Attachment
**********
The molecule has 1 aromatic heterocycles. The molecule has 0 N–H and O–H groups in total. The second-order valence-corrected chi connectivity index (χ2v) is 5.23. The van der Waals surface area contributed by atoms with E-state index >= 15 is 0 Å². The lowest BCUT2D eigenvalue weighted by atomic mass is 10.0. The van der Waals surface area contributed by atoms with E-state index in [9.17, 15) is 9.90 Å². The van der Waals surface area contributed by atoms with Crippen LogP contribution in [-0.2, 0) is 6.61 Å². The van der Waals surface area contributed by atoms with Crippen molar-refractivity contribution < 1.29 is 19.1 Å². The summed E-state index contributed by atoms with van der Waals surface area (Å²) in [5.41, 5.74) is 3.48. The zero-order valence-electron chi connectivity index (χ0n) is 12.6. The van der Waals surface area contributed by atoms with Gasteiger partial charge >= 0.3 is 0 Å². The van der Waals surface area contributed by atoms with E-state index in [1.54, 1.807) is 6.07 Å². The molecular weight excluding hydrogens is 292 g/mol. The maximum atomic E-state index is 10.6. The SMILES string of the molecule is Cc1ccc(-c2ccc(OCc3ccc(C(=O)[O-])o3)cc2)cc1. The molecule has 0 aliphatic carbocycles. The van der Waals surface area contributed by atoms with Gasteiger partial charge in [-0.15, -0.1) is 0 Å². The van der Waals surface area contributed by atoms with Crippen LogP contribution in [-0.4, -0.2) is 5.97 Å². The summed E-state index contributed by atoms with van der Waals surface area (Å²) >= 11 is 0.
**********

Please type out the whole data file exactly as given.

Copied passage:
The molecule has 1 aromatic heterocycles. The molecule has 0 N–H and O–H groups in total. The second-order valence-corrected chi connectivity index (χ2v) is 5.23. The van der Waals surface area contributed by atoms with E-state index >= 15 is 0 Å². The lowest BCUT2D eigenvalue weighted by atomic mass is 10.0. The van der Waals surface area contributed by atoms with E-state index in [9.17, 15) is 9.90 Å². The van der Waals surface area contributed by atoms with Crippen LogP contribution in [-0.2, 0) is 6.61 Å². The van der Waals surface area contributed by atoms with Crippen molar-refractivity contribution < 1.29 is 19.1 Å². The summed E-state index contributed by atoms with van der Waals surface area (Å²) in [5.41, 5.74) is 3.48. The zero-order valence-electron chi connectivity index (χ0n) is 12.6. The van der Waals surface area contributed by atoms with Gasteiger partial charge >= 0.3 is 0 Å². The van der Waals surface area contributed by atoms with E-state index in [1.54, 1.807) is 6.07 Å². The molecular weight excluding hydrogens is 292 g/mol. The maximum atomic E-state index is 10.6. The SMILES string of the molecule is Cc1ccc(-c2ccc(OCc3ccc(C(=O)[O-])o3)cc2)cc1. The molecule has 0 aliphatic carbocycles. The van der Waals surface area contributed by atoms with Gasteiger partial charge in [-0.15, -0.1) is 0 Å². The van der Waals surface area contributed by atoms with Crippen LogP contribution in [-0.4, -0.2) is 5.97 Å². The summed E-state index contributed by atoms with van der Waals surface area (Å²) >= 11 is 0.